The system that launched a thousand games …
When it was unveiled 22 years ago, the Commodore Amiga was instantly recognized as a groundbreaking multimedia machine.
The computer’s consumer price point belied the Amiga’s prowess as a rendering tool for realistic audio and eye-popping visuals. Its usefulness in the field of animation — from Babylon 5 and Wallace & Gromit to Andy Warhol’s You Are the One — was equaled only by the smoothness and realism the computer brought to games.
The heyday for Amiga games was the late ’80s and early ’90s. The computer’s custom chipset and advanced (for the time) graphics capability led to sumptuous 2-D titles in a variety of styles, and even some basic 3-D games. Here’s a look at some of the more innovative entries in the Amiga game canon.
By Simon Carless
In order to lock out both copied games as well as homebrew software, including the GNU/Linux operating system, Microsoft built a chain of trust on the Xbox reaching from the hardware to the execution of game code, in order to avoid the infiltration of code that has not been authorized by Microsoft. The link between hardware and software in this chain of trust is the hidden “MCPX” boot ROM. The principles, the implementations and the security vulnerabilities of this 512 bytes ROM will be discussed in this article.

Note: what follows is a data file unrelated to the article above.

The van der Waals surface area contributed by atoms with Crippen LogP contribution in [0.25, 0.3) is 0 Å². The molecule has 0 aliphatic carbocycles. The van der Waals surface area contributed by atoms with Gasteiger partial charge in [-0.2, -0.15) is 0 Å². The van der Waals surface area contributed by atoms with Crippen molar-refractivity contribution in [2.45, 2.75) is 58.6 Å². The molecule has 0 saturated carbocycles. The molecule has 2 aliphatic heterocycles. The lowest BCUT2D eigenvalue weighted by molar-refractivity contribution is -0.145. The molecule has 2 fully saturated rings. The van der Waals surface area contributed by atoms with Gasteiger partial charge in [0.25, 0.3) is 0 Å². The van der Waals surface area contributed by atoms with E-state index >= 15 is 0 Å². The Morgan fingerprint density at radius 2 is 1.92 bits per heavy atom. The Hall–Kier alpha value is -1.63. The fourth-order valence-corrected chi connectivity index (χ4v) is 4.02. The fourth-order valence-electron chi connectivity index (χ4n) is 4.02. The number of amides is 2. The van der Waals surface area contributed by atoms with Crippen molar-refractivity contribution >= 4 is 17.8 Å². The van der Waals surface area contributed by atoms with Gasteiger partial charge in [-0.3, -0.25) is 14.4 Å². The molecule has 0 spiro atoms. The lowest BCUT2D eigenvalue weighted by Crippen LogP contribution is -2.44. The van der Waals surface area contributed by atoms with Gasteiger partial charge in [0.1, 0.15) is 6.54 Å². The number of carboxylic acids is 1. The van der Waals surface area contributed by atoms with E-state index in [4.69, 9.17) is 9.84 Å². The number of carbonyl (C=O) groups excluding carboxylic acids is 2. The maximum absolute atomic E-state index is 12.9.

“The Pittsburgh Post-Gazette has a story on Peekaboom,
a two-player on-line game in which one player tries to get the other player to guess a word associated with an image, by revealing parts of the image one click at a time. From the article, ‘The process of revealing objects, or highlighting images within the larger context of the photo, is the sort of thing that researchers in computer vision must do to teach computers to see.'”